Advisement and management strategies as design variables in computer-assisted instruction

Robert D. Tennyson, Thomas Buttrey

Research output: Contribution to journalArticlepeer-review

64 Scopus citations


Some studies of computer-assisted instruction have shown that when students control the amount of instruction they receive, they often terminate too early and fail to learn what they should. While sophisticated adaptive systems may eliminate the problem of premature termination of study, they neglect the important goal of learner responsibility. These researchers were interested in whether giving learners information about their achievement in relation to the criterion during instruction would improve learning in both learner-controlled and program-controlled systems. Success was measured in terms of posttest scores, time on task, and number of instructional examples required during instruction.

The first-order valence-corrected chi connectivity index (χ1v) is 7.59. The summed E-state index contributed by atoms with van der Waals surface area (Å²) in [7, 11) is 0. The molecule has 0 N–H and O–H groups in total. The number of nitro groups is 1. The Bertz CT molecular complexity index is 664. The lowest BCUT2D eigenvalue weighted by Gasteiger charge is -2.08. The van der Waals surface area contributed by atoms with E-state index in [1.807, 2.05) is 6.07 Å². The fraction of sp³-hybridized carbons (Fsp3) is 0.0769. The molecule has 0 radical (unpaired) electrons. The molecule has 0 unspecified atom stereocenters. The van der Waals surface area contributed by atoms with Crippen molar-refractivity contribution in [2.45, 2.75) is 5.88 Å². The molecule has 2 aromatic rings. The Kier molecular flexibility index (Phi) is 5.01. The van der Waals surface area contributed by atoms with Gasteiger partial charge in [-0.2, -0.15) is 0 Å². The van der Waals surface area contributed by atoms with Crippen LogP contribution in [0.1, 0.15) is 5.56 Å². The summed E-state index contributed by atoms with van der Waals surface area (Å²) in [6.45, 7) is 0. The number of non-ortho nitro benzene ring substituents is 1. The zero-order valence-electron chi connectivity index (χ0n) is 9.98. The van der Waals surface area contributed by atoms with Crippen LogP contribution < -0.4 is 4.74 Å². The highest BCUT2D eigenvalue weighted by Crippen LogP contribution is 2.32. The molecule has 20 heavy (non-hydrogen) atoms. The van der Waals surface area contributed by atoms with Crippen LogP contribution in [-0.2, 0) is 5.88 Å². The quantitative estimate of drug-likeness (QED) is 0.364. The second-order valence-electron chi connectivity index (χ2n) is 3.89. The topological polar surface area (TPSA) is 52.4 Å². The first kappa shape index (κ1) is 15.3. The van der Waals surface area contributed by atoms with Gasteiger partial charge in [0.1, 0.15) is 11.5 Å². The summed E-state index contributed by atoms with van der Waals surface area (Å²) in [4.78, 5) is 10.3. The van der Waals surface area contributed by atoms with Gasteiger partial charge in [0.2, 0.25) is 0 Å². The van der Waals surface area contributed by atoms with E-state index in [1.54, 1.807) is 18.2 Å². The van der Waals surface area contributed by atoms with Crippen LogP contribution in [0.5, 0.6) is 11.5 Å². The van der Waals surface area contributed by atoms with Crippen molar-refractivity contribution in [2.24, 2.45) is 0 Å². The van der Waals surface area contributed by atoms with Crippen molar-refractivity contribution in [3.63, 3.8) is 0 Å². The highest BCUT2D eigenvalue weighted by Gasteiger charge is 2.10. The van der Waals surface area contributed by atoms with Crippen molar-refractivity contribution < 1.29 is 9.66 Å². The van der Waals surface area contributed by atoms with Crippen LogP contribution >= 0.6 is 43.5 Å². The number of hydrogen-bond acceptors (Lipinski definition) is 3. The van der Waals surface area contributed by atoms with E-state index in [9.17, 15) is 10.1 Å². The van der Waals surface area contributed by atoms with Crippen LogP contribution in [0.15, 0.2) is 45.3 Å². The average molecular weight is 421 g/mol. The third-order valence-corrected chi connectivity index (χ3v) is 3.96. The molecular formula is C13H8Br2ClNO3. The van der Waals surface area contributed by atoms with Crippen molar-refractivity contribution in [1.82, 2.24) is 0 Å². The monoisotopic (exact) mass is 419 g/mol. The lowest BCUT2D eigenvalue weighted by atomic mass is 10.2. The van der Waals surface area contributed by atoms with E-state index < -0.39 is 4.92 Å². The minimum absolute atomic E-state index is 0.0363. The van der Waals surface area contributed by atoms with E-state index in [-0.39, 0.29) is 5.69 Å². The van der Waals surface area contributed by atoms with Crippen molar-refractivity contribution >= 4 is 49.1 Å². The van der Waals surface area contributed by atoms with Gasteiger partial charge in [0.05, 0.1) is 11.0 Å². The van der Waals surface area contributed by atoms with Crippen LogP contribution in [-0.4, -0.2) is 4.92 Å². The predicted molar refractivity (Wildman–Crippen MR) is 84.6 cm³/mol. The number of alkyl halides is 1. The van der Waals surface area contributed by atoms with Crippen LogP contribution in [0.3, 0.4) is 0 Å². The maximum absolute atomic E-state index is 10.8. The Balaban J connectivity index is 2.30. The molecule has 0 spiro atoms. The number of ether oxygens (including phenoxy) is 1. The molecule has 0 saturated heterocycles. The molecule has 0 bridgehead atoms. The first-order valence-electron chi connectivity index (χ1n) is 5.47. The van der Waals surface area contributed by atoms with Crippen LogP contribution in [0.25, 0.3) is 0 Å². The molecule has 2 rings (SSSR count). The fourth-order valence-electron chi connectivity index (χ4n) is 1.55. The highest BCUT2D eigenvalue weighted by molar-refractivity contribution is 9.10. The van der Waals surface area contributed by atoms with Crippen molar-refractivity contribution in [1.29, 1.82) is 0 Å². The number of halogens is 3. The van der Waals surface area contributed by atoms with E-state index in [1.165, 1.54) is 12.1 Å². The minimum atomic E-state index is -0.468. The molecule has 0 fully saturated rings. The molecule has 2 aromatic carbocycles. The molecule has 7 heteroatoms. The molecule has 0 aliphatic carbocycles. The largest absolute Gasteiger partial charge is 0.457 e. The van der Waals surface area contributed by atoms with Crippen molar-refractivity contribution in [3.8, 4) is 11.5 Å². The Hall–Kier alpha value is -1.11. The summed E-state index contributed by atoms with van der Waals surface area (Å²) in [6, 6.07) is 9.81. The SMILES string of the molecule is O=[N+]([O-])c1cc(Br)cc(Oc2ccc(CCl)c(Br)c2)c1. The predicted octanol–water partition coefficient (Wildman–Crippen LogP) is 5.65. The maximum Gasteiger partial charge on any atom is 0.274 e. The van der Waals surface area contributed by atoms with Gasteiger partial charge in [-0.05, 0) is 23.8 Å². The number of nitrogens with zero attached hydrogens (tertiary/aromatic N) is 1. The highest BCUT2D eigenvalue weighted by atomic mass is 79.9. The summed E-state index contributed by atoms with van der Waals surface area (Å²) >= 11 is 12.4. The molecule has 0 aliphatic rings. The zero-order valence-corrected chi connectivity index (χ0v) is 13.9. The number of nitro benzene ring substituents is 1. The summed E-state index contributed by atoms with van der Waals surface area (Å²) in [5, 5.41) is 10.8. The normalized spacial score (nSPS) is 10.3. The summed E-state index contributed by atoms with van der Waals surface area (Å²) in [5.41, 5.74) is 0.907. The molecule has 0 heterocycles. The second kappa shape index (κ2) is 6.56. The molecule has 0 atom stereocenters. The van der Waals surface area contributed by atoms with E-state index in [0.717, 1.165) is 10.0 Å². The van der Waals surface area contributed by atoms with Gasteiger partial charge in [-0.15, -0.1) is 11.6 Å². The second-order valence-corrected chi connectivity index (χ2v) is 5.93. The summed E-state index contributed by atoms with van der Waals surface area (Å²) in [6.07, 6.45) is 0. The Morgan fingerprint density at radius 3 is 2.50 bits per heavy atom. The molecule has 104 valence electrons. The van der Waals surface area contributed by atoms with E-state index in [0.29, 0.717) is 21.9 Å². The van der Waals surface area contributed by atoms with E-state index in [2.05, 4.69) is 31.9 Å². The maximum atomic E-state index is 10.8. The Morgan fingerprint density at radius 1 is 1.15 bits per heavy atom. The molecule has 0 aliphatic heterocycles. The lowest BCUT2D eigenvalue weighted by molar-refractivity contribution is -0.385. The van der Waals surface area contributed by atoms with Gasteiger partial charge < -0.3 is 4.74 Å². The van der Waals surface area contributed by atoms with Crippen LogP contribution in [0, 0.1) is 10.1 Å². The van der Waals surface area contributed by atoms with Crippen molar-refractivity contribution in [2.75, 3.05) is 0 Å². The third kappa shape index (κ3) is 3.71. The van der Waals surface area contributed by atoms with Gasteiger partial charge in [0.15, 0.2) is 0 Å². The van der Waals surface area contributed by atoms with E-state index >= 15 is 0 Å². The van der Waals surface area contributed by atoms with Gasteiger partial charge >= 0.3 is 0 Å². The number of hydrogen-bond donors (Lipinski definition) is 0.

Original languageEnglish (US)
Pages (from-to)169-176
Number of pages8
JournalEducational Communication and Technology Journal
Issue number3
StatePublished - Sep 1 1980


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